The Tea Girl of Hummingbird Lane by Lisa See

Writing: 4 Plot: 5 Characters: 4

The sweeping, emotionally intense story of an Akha village girl in the Yunnan Province. Spanning 1988 through 2016, Li-Yan (commonly known as “Girl”), goes from tea picker in Yunnan to Guangzhou Tea Master to global businesswoman.

While the characters are well developed and the plot riveting, my favorite aspect of the book is the way the author brought recent Chinese history, American adoption of Chinese children (usually girls), and the tea trade to life.  Especially the extensively researched tea trade — a fascinating discussion of pu’er tea — from the resurrection of the old methods of production (which were discouraged during Mao’s reign) to the history, economy, and medicinal applications going back centuries. Supporting this thread was the impact of various Chinese policies, and slogans on regular people — from the Cultural Revolution to Deng Xiaoping’s slogan “ To get rich is glorious” to The Thirty Years No Change Policy, the One Child Policy, and the Great Leap Forward. and the recognition of the 55 ethnic minorities (even though there were actually many more).

Another thread follows the experiences of Li-Yan’s baby girl, adopted by Caucasian parents in California with only an ancient tea cake to connect her to her birth parents. While happy with her parents and life, Haley and other Chinese adoptees face the issue of not fitting in — with either the Caucasians or the other Asians. Interestingly, while the bulk of the book is in Li-Yan’s voice, all information about Haley comes through letters, school reports, and other external forms of documentation.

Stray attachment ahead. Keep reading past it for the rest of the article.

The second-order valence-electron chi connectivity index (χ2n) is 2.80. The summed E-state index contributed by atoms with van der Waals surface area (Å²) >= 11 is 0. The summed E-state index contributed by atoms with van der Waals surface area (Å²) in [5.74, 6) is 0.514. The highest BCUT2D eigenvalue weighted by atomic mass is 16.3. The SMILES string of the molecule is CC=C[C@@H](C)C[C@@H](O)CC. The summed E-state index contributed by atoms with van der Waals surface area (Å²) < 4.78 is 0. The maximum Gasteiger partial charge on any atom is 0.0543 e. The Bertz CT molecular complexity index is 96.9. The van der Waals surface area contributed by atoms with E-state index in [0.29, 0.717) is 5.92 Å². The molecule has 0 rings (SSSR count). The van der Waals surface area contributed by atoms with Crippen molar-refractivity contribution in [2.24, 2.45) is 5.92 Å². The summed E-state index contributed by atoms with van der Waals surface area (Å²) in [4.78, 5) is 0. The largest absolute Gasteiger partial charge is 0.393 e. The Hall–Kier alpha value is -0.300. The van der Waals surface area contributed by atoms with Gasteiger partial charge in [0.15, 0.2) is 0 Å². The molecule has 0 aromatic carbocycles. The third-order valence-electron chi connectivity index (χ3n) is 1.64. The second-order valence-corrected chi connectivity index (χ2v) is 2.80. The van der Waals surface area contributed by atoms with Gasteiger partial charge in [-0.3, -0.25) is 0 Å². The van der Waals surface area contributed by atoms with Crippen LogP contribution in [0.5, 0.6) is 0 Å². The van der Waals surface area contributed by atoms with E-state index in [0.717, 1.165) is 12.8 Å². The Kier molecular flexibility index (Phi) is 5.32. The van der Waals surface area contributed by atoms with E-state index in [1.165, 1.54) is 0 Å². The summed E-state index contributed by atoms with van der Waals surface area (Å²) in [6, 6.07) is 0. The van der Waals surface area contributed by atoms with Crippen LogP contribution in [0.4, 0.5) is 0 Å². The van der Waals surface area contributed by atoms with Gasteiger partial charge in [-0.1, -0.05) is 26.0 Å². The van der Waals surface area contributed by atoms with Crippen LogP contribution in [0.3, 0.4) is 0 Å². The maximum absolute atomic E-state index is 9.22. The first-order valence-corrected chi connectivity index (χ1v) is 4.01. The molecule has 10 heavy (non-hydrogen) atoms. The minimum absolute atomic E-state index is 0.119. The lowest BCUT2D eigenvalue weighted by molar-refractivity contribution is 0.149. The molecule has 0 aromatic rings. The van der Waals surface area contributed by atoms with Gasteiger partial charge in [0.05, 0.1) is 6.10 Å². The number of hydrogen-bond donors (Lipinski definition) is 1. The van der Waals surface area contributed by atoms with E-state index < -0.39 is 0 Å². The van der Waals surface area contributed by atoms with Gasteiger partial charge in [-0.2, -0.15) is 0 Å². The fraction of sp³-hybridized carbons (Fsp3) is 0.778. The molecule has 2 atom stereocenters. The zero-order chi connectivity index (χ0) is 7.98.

Lisa Yee is a master at sweeping you into a story that you can’t help but care about. Warning — I found the events of the second chapter so disturbing that I almost stopped reading the book but I’m very glad I kept going. I found the descriptions of China fascinating — it was constantly surprising to me to be reminded that some of the things that sounded so “primitive” had been a way of life only 30 years ago. Intriguing plot, well-developed characters, and a rich and historically accurate background environment.

I’m looking forward to reading Lisa See’s upcoming book “The Island of Sea Women.”

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